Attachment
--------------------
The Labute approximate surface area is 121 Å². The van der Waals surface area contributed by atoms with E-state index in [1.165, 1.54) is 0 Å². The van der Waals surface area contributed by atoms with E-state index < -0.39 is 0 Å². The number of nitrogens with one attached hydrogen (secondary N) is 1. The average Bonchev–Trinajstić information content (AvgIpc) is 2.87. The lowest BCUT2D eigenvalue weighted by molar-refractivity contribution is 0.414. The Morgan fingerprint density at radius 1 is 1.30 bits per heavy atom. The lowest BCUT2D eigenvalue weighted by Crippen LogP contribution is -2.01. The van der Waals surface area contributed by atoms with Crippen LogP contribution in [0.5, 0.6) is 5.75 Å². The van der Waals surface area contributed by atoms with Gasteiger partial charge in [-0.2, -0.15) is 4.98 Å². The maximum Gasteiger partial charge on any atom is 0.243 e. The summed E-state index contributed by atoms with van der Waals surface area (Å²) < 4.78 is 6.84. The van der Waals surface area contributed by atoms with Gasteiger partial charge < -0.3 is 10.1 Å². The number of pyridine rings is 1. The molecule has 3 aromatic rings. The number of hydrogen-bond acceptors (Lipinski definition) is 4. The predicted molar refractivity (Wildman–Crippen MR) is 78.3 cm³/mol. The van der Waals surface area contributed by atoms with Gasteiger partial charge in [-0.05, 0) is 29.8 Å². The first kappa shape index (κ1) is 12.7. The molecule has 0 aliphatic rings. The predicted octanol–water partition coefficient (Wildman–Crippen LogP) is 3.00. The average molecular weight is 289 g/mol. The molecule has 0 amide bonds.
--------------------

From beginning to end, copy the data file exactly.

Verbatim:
The Labute approximate surface area is 121 Å². The van der Waals surface area contributed by atoms with E-state index in [1.165, 1.54) is 0 Å². The van der Waals surface area contributed by atoms with E-state index < -0.39 is 0 Å². The number of nitrogens with one attached hydrogen (secondary N) is 1. The average Bonchev–Trinajstić information content (AvgIpc) is 2.87. The lowest BCUT2D eigenvalue weighted by molar-refractivity contribution is 0.414. The Morgan fingerprint density at radius 1 is 1.30 bits per heavy atom. The lowest BCUT2D eigenvalue weighted by Crippen LogP contribution is -2.01. The van der Waals surface area contributed by atoms with Crippen LogP contribution in [0.5, 0.6) is 5.75 Å². The van der Waals surface area contributed by atoms with Gasteiger partial charge in [-0.2, -0.15) is 4.98 Å². The maximum Gasteiger partial charge on any atom is 0.243 e. The summed E-state index contributed by atoms with van der Waals surface area (Å²) < 4.78 is 6.84. The van der Waals surface area contributed by atoms with Gasteiger partial charge < -0.3 is 10.1 Å². The number of pyridine rings is 1. The molecule has 3 aromatic rings. The number of hydrogen-bond acceptors (Lipinski definition) is 4. The predicted molar refractivity (Wildman–Crippen MR) is 78.3 cm³/mol. The van der Waals surface area contributed by atoms with Gasteiger partial charge in [-0.05, 0) is 29.8 Å². The first kappa shape index (κ1) is 12.7. The molecule has 0 aliphatic rings. The predicted octanol–water partition coefficient (Wildman–Crippen LogP) is 3.00. The average molecular weight is 289 g/mol. The molecule has 0 amide bonds.